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Friday, February 23, 2024
Feb. 23, 2024

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Land trust buys 51 acres along Rock Creek

Group has plans for conservation

By , Columbian Transportation & Environment Reporter
5 Photos
Dan Roix, Portland-Vancouver region conservation manager for Columbia Land Trust, surveys a property the organization recently purchased along Rock Creek.
Dan Roix, Portland-Vancouver region conservation manager for Columbia Land Trust, surveys a property the organization recently purchased along Rock Creek. The land trust aims to protect and restore 51 acres of land around the creek, which is a major tributary of the East Fork of the Lewis River. Photo Gallery

It’s easy to see why the East Fork of the Lewis River watershed faces the threat of development, according to Dan Roix.

“It’s beautiful,” said Roix, standing on a footbridge over Rock Creek, a major tributary of the East Fork. “You can imagine people want to live here with a view of the creek. But at some point, habitat starts to get degraded.”

Columbia Land Trust recently completed the purchase of 51 acres of riparian forest around Rock Creek, aiming to protect habitat for steelhead and other wildlife. The project area includes 4,500 feet of shoreline along the creek itself, which meanders through Clark County’s Dole Valley area. Roix, the land trust’s conservation manager for the Portland-Vancouver region, said the acquisition happened some two years after conversations with landowner Paula Larwick first began.

The $300,000 project marks the latest local effort for a Vancouver-based nonprofit that’s increasingly known for its work outside Clark County. Columbia Land Trust’s higher-profile projects include thousands of acres of conservation and restoration areas near Mount St. Helens and the Columbia River Gorge. In Clark County, the land trust often works with other government entities on projects that don’t necessarily result in an outright purchase and don’t generate the same attention, Roix said.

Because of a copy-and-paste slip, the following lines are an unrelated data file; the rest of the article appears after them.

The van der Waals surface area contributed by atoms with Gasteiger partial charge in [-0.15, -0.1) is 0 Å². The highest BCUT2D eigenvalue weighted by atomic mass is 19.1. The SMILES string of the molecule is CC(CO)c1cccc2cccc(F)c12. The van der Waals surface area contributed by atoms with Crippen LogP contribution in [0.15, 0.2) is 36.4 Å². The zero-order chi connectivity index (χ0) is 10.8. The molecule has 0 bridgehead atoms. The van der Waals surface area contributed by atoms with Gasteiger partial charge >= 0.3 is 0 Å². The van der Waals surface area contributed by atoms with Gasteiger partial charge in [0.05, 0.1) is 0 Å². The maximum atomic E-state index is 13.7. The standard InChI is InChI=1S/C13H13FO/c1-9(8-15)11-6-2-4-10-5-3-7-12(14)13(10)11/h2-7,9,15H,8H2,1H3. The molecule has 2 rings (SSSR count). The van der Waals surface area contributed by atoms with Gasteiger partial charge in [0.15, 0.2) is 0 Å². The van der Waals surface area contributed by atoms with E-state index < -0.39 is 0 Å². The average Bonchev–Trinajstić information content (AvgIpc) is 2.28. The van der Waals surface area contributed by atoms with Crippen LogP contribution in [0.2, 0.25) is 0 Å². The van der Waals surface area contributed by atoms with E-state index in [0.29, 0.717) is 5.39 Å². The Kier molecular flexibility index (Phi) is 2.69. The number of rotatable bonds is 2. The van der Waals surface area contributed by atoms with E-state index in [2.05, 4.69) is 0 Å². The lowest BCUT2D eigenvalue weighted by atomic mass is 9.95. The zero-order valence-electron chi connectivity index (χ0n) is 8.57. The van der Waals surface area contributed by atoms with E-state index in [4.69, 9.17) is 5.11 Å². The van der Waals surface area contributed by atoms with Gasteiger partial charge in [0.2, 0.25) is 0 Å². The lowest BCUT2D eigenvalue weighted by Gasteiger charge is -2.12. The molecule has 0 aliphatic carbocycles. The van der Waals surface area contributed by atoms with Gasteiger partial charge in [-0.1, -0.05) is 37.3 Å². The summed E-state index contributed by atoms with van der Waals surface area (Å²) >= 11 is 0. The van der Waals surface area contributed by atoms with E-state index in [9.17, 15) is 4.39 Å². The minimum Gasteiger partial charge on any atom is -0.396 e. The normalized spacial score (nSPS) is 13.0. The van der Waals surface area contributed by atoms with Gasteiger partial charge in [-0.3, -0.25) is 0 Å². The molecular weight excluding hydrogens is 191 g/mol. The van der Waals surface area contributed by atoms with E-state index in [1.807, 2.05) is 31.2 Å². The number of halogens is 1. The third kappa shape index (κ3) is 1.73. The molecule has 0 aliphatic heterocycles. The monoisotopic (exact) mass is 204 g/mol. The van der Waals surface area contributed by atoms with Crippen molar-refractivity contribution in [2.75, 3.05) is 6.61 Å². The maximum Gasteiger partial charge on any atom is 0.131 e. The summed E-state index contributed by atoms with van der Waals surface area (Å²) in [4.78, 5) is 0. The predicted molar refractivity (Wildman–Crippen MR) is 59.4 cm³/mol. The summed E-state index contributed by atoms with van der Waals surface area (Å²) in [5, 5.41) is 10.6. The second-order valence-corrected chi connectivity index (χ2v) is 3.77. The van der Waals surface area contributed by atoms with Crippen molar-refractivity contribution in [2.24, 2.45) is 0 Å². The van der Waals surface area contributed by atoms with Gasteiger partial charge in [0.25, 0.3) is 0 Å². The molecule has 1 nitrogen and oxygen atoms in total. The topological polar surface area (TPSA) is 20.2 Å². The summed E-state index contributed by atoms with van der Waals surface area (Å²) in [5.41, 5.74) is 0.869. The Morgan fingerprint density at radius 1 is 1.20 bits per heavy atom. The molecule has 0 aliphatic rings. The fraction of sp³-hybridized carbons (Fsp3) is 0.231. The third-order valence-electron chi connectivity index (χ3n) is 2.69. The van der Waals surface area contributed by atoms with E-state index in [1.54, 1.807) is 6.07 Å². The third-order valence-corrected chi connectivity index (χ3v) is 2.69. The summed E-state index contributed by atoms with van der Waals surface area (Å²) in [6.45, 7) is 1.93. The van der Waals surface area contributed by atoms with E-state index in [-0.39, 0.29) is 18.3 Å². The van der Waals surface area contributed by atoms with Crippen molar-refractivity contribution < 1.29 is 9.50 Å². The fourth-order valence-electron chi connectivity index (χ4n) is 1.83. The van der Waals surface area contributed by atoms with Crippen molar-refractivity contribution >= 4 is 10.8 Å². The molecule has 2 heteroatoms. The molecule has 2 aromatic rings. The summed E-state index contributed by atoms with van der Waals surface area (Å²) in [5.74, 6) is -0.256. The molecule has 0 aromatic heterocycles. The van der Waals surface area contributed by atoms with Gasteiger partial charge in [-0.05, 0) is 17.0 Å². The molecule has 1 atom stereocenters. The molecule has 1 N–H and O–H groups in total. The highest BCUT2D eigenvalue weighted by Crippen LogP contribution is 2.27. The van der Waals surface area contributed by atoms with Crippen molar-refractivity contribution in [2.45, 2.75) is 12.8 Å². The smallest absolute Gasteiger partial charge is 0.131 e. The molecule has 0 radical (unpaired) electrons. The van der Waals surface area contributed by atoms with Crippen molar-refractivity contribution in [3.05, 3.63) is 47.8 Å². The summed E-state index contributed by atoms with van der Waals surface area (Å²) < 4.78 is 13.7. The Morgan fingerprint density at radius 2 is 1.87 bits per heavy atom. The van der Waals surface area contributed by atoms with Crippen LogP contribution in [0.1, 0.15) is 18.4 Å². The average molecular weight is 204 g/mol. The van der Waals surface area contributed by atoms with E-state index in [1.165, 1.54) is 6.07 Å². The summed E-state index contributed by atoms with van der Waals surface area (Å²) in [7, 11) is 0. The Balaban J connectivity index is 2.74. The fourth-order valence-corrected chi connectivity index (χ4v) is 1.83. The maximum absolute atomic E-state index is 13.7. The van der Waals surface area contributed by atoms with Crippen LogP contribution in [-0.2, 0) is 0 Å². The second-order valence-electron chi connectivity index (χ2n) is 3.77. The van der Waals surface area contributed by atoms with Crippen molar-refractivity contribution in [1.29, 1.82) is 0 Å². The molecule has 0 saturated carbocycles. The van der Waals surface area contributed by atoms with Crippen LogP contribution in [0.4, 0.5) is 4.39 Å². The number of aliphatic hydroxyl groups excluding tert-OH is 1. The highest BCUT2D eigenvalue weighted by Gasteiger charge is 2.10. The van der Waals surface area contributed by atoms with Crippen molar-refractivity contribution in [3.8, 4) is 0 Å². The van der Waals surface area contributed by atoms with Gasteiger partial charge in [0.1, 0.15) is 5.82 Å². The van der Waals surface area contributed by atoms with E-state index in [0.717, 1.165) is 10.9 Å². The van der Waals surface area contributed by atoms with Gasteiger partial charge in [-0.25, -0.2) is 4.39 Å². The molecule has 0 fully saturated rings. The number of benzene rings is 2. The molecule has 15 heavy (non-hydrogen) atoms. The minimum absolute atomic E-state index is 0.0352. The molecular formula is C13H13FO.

“There’s a fair amount of our work that’s kind of behind the scenes, assisting with conservation,” he said.

On the Rock Creek property, the project won’t end with the purchase. The land trust intends to restore the site through some forest thinning, planting and weed control, Roix said. The property includes the faint footprint of an old railroad likely used to haul timber decades ago. The railroad itself is long gone, but the gravel under the railroad’s former path remains.

The land trust last week finalized its purchase from Larwick, who sought to sell a section of her 100-acre property for the purpose of conservation, according to the organization. Larwick will continue to own the land around her home that overlooks Rock Creek.

“For a few days a year, you can see steelhead lining up below our footbridge,” Larwick said in a statement released this week. “I’m hopeful that I’ll get to see their numbers grow in coming years.”

Almost $200,000 in funding for the purchase came through a grant from the state Salmon Recovery Funding Board. Clark County and the East Fork Lewis River Legacy Fund also contributed $45,000 each.

The land trust has no plans to build trails or otherwise develop the property, but it will be available to light public use, Roix said. The site sits adjacent to state Department of Natural Resources land that includes the Bells Mountain Trail. Hikers could potentially venture onto the new property, which will be marked as a land trust area, Roix said.

The East Fork watershed has long been considered a priority area for the land trust, Roix said. Housing developments have sprung up in places over the years, and that’s particularly a threat when properties are divided or change hands, he said. The latest purchase adds to a growing portfolio of projects in the area for the land trust, which was formed in 1990.

“We’re honored when our neighbors entrust us with the conservation and stewardship of their land, and we take that responsibility to heart,” Columbia Land Trust Executive Director Glenn Lamb said

Columbian Transportation & Environment Reporter